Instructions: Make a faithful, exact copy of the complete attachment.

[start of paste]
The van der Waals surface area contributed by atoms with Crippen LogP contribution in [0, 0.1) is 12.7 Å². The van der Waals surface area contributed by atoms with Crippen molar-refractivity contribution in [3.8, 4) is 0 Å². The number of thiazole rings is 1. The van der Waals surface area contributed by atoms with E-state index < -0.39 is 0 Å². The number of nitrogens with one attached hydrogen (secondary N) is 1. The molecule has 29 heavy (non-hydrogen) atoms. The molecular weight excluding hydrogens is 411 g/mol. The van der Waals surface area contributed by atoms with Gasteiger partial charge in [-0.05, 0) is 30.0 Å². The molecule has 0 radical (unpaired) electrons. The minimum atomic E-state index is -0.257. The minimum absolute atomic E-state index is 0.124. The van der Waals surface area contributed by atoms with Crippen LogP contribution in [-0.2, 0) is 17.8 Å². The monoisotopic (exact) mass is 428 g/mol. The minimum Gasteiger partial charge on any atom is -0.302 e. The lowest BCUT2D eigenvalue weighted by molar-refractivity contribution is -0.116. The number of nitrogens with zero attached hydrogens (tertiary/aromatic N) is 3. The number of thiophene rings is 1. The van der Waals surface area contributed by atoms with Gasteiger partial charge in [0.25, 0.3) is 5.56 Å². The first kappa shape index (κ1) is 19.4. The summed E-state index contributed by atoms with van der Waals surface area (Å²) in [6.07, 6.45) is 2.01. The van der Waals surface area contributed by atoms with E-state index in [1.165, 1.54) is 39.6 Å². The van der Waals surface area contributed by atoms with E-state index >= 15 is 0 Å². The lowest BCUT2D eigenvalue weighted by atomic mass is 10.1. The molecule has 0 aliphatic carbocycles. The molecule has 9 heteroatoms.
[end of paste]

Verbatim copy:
The van der Waals surface area contributed by atoms with Crippen LogP contribution in [0, 0.1) is 12.7 Å². The van der Waals surface area contributed by atoms with Crippen molar-refractivity contribution in [3.8, 4) is 0 Å². The number of thiazole rings is 1. The van der Waals surface area contributed by atoms with E-state index < -0.39 is 0 Å². The number of nitrogens with one attached hydrogen (secondary N) is 1. The molecule has 29 heavy (non-hydrogen) atoms. The molecular weight excluding hydrogens is 411 g/mol. The van der Waals surface area contributed by atoms with Gasteiger partial charge in [-0.05, 0) is 30.0 Å². The molecule has 0 radical (unpaired) electrons. The minimum atomic E-state index is -0.257. The minimum absolute atomic E-state index is 0.124. The van der Waals surface area contributed by atoms with Crippen LogP contribution in [-0.2, 0) is 17.8 Å². The monoisotopic (exact) mass is 428 g/mol. The minimum Gasteiger partial charge on any atom is -0.302 e. The lowest BCUT2D eigenvalue weighted by molar-refractivity contribution is -0.116. The number of nitrogens with zero attached hydrogens (tertiary/aromatic N) is 3. The number of thiophene rings is 1. The van der Waals surface area contributed by atoms with Gasteiger partial charge in [0.25, 0.3) is 5.56 Å². The first kappa shape index (κ1) is 19.4. The summed E-state index contributed by atoms with van der Waals surface area (Å²) in [6.07, 6.45) is 2.01. The van der Waals surface area contributed by atoms with E-state index in [1.165, 1.54) is 39.6 Å². The van der Waals surface area contributed by atoms with E-state index >= 15 is 0 Å². The lowest BCUT2D eigenvalue weighted by atomic mass is 10.1. The molecule has 0 aliphatic carbocycles. The molecule has 9 heteroatoms.